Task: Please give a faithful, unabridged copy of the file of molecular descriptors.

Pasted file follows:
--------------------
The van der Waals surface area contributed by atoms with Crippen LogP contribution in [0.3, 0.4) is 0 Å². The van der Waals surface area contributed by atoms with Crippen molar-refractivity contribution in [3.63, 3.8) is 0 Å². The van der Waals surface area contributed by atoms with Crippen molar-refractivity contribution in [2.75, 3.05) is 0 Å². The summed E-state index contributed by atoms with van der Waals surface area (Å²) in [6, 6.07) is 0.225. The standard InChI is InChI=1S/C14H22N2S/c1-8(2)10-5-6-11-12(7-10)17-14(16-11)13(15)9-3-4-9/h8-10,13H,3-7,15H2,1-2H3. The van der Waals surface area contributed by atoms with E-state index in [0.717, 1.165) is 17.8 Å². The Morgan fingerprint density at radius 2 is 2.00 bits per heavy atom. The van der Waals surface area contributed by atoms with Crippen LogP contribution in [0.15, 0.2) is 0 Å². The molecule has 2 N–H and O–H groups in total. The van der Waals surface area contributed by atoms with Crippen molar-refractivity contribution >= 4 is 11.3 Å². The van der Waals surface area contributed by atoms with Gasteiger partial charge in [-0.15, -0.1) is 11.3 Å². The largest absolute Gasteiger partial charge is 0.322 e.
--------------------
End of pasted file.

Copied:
The van der Waals surface area contributed by atoms with Crippen LogP contribution in [0.3, 0.4) is 0 Å². The van der Waals surface area contributed by atoms with Crippen molar-refractivity contribution in [3.63, 3.8) is 0 Å². The van der Waals surface area contributed by atoms with Crippen molar-refractivity contribution in [2.75, 3.05) is 0 Å². The summed E-state index contributed by atoms with van der Waals surface area (Å²) in [6, 6.07) is 0.225. The standard InChI is InChI=1S/C14H22N2S/c1-8(2)10-5-6-11-12(7-10)17-14(16-11)13(15)9-3-4-9/h8-10,13H,3-7,15H2,1-2H3. The van der Waals surface area contributed by atoms with E-state index in [0.717, 1.165) is 17.8 Å². The Morgan fingerprint density at radius 2 is 2.00 bits per heavy atom. The van der Waals surface area contributed by atoms with Crippen LogP contribution in [0.15, 0.2) is 0 Å². The molecule has 2 N–H and O–H groups in total. The van der Waals surface area contributed by atoms with Crippen molar-refractivity contribution >= 4 is 11.3 Å². The van der Waals surface area contributed by atoms with Gasteiger partial charge in [-0.15, -0.1) is 11.3 Å². The largest absolute Gasteiger partial charge is 0.322 e.